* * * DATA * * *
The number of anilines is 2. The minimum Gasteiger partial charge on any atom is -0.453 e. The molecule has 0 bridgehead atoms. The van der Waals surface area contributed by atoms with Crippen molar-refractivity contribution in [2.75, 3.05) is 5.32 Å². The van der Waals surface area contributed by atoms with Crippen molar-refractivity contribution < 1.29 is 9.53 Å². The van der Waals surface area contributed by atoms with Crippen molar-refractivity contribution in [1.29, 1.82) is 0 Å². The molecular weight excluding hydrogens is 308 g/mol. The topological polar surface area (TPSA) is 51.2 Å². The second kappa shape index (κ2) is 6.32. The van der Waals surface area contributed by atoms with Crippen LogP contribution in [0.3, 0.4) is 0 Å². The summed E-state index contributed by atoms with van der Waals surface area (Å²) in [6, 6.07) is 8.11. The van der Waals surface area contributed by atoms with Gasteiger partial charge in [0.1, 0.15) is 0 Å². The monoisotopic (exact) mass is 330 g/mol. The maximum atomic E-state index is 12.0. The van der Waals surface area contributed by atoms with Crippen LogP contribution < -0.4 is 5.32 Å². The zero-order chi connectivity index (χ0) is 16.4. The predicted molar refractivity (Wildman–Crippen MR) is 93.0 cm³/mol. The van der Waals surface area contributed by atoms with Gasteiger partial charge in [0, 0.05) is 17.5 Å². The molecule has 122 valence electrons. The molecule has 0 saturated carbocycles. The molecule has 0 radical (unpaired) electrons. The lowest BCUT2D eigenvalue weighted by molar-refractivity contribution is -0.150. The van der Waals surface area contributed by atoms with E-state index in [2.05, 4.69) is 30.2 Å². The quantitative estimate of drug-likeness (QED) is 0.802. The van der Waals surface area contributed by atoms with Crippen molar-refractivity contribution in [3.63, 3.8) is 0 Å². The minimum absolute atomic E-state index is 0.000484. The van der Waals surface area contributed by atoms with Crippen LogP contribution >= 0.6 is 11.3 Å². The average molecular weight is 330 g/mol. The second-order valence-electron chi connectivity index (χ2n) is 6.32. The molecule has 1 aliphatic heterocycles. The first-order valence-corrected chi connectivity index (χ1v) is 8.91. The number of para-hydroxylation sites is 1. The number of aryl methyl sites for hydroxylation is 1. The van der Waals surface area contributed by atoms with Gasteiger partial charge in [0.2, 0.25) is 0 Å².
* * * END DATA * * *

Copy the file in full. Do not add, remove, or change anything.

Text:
The number of anilines is 2. The minimum Gasteiger partial charge on any atom is -0.453 e. The molecule has 0 bridgehead atoms. The van der Waals surface area contributed by atoms with Crippen molar-refractivity contribution in [2.75, 3.05) is 5.32 Å². The van der Waals surface area contributed by atoms with Crippen molar-refractivity contribution < 1.29 is 9.53 Å². The van der Waals surface area contributed by atoms with Crippen molar-refractivity contribution in [1.29, 1.82) is 0 Å². The molecular weight excluding hydrogens is 308 g/mol. The topological polar surface area (TPSA) is 51.2 Å². The second kappa shape index (κ2) is 6.32. The van der Waals surface area contributed by atoms with Crippen LogP contribution in [0.3, 0.4) is 0 Å². The summed E-state index contributed by atoms with van der Waals surface area (Å²) in [6, 6.07) is 8.11. The van der Waals surface area contributed by atoms with Gasteiger partial charge in [0.1, 0.15) is 0 Å². The monoisotopic (exact) mass is 330 g/mol. The maximum atomic E-state index is 12.0. The van der Waals surface area contributed by atoms with Crippen LogP contribution < -0.4 is 5.32 Å². The zero-order chi connectivity index (χ0) is 16.4. The predicted molar refractivity (Wildman–Crippen MR) is 93.0 cm³/mol. The van der Waals surface area contributed by atoms with Gasteiger partial charge in [0, 0.05) is 17.5 Å². The molecule has 122 valence electrons. The molecule has 0 saturated carbocycles. The molecule has 0 radical (unpaired) electrons. The lowest BCUT2D eigenvalue weighted by molar-refractivity contribution is -0.150. The van der Waals surface area contributed by atoms with E-state index in [2.05, 4.69) is 30.2 Å². The quantitative estimate of drug-likeness (QED) is 0.802. The van der Waals surface area contributed by atoms with Crippen molar-refractivity contribution in [3.63, 3.8) is 0 Å². The minimum absolute atomic E-state index is 0.000484. The van der Waals surface area contributed by atoms with Crippen LogP contribution >= 0.6 is 11.3 Å². The average molecular weight is 330 g/mol. The second-order valence-electron chi connectivity index (χ2n) is 6.32. The molecule has 1 aliphatic heterocycles. The first-order valence-corrected chi connectivity index (χ1v) is 8.91. The number of para-hydroxylation sites is 1. The number of aryl methyl sites for hydroxylation is 1. The van der Waals surface area contributed by atoms with Gasteiger partial charge in [0.2, 0.25) is 0 Å².